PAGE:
North Lanarkshire has announced the new costs for use of its electric vehicle charging network – which will be introduced from tomorrow.
Drivers will now pay 27p per kilowatt hour for use of the area’s 96 public standard and fast chargers, and 40p per kilowatt hour for its 26 rapid chargers, which will also have an overstay fee of £30 after one hour.
The tariffs were announced on the council’s social media channels and on the Chargeplace Scotland website, and will come into effect on January 4.
Councillors unanimously agreed in November to begin charging for use of the power points, after hearing that the running cost for 2022-2023 is forecast to reach £852,000 amid soaring usage and energy bills.
North Lanarkshire’s tariffs mirror those of neighbouring South Lanarkshire, which similarly began charging for use of the public network in November.
The cost incorporates the price of electricity plus network maintenance and operation; it will be regularly reviewed “as the wider cost of electricity fluctuates” and is intended to compare to the price of home charging for the 7kW and 22kW points, and to existing private sector 50kW rapid charging facilities.
Chargeplace Scotland noted in an online update that North Lanarkshire was among 17 power point operators who have this month “taken the decision to introduce or update their tariff to ensure their charging estate can be maintained, remain accessible and financially sustainable”.
The organisation added that the decision allows “continued investment in line with the growth of the network”, and added: “We advise drivers to check local signage, [our] website map and tariff list before connecting to avoid any unexpected charges.”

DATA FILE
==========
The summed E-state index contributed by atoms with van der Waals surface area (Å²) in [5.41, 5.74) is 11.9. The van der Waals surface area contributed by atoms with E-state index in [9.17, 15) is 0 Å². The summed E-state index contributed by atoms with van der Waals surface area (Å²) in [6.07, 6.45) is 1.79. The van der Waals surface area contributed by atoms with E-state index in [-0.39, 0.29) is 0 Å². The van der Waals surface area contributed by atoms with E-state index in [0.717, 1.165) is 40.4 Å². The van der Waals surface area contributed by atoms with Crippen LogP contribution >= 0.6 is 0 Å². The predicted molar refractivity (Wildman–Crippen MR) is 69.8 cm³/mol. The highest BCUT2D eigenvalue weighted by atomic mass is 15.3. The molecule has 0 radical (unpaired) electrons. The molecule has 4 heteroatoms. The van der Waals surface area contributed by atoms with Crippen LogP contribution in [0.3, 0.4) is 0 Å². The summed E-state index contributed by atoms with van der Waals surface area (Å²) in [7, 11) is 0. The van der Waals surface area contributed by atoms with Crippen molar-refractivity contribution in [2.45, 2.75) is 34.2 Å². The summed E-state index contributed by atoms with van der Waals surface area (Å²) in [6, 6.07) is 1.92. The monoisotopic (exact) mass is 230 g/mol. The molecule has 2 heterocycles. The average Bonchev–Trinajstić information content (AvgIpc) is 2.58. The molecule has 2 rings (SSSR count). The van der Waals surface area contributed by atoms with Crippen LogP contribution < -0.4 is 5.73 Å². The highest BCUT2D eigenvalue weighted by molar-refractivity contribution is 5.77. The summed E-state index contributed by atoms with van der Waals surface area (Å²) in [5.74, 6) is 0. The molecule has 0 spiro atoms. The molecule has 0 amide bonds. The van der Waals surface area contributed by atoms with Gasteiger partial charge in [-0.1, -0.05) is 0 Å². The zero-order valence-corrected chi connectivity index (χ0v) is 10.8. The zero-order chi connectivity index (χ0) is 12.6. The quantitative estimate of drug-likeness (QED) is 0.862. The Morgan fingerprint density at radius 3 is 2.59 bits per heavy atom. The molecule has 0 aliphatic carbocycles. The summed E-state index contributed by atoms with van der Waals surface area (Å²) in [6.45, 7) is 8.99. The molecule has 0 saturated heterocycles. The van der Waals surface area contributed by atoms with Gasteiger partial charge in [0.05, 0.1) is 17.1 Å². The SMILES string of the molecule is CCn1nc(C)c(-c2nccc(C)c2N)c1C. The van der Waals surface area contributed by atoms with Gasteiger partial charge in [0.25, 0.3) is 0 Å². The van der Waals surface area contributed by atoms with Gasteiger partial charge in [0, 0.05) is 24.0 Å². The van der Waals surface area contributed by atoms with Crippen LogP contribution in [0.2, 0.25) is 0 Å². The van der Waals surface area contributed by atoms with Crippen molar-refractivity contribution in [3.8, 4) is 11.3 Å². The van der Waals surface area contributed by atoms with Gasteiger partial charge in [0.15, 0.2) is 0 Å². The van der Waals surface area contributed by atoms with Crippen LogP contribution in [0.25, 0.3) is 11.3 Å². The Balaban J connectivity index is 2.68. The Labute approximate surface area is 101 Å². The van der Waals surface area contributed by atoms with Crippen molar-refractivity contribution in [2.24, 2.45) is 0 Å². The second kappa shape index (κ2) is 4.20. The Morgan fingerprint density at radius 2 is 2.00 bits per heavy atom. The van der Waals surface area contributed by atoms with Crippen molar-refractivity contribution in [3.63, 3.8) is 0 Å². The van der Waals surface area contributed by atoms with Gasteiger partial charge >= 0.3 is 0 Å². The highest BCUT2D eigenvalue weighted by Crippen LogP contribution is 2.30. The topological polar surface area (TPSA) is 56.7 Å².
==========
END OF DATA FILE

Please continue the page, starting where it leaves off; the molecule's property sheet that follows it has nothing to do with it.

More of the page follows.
North Lanarkshire’s public charging network trebled in size through joint initiative Project Pace and has seen usage rise from 253 motorists carrying out 1259 charging sessions in July 2021 to 4071 “unique drivers” using chargers 18,075 times to supply 351,347 kilowatt hours of energy 13 months later.
This year’s projected electricity bill for the network is nearly 15 times higher than in 2020-2021, and environment convener Helen Loughran said: “The cost to the council of the energy being used cannot be sustained.
“By recovering the energy and running costs from drivers, we will be able to attract further investment to install more charging points to meet the increasing demand.”
She added that the “rapidly rising number of drivers using the network indicates more people are choosing electric vehicles – this is a positive development which will help reduce carbon emissions and contribute to the council’s target of net zero by 2030”.
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